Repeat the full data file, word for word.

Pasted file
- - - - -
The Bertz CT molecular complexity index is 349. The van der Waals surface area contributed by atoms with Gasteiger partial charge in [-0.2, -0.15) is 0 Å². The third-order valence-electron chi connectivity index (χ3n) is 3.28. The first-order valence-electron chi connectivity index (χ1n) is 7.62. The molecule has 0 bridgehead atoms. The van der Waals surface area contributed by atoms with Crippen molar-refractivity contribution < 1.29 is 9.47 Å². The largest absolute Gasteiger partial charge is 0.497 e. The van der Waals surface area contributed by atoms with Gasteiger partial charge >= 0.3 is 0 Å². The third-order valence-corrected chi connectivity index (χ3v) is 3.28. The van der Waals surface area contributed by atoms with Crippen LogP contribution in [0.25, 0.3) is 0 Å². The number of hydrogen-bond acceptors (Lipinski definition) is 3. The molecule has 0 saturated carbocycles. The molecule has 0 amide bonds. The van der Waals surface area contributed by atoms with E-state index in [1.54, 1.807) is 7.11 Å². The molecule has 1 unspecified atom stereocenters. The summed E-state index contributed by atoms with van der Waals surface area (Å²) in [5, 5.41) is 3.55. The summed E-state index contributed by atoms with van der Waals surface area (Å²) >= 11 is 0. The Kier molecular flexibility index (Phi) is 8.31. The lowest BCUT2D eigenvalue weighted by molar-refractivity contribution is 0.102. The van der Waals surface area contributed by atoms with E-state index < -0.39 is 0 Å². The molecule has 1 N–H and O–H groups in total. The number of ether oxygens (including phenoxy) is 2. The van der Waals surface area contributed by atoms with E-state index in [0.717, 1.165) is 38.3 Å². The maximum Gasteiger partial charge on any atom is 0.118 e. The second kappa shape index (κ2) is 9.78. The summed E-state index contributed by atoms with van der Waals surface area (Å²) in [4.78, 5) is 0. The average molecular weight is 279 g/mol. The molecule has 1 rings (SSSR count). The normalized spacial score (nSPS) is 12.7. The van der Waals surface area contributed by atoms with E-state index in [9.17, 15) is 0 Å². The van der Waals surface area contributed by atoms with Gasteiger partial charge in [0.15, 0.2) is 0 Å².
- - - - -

The Bertz CT molecular complexity index is 349. The van der Waals surface area contributed by atoms with Gasteiger partial charge in [-0.2, -0.15) is 0 Å². The third-order valence-electron chi connectivity index (χ3n) is 3.28. The first-order valence-electron chi connectivity index (χ1n) is 7.62. The molecule has 0 bridgehead atoms. The van der Waals surface area contributed by atoms with Crippen molar-refractivity contribution < 1.29 is 9.47 Å². The largest absolute Gasteiger partial charge is 0.497 e. The van der Waals surface area contributed by atoms with Gasteiger partial charge >= 0.3 is 0 Å². The third-order valence-corrected chi connectivity index (χ3v) is 3.28. The van der Waals surface area contributed by atoms with Crippen LogP contribution in [0.25, 0.3) is 0 Å². The number of hydrogen-bond acceptors (Lipinski definition) is 3. The molecule has 0 saturated carbocycles. The molecule has 0 amide bonds. The van der Waals surface area contributed by atoms with E-state index in [1.54, 1.807) is 7.11 Å². The molecule has 1 unspecified atom stereocenters. The summed E-state index contributed by atoms with van der Waals surface area (Å²) in [5, 5.41) is 3.55. The summed E-state index contributed by atoms with van der Waals surface area (Å²) >= 11 is 0. The Kier molecular flexibility index (Phi) is 8.31. The lowest BCUT2D eigenvalue weighted by molar-refractivity contribution is 0.102. The van der Waals surface area contributed by atoms with E-state index < -0.39 is 0 Å². The molecule has 1 N–H and O–H groups in total. The number of ether oxygens (including phenoxy) is 2. The van der Waals surface area contributed by atoms with E-state index in [0.717, 1.165) is 38.3 Å². The maximum Gasteiger partial charge on any atom is 0.118 e. The second kappa shape index (κ2) is 9.78. The summed E-state index contributed by atoms with van der Waals surface area (Å²) in [4.78, 5) is 0. The average molecular weight is 279 g/mol. The molecule has 1 rings (SSSR count). The normalized spacial score (nSPS) is 12.7. The van der Waals surface area contributed by atoms with E-state index in [9.17, 15) is 0 Å². The van der Waals surface area contributed by atoms with Gasteiger partial charge in [0.15, 0.2) is 0 Å².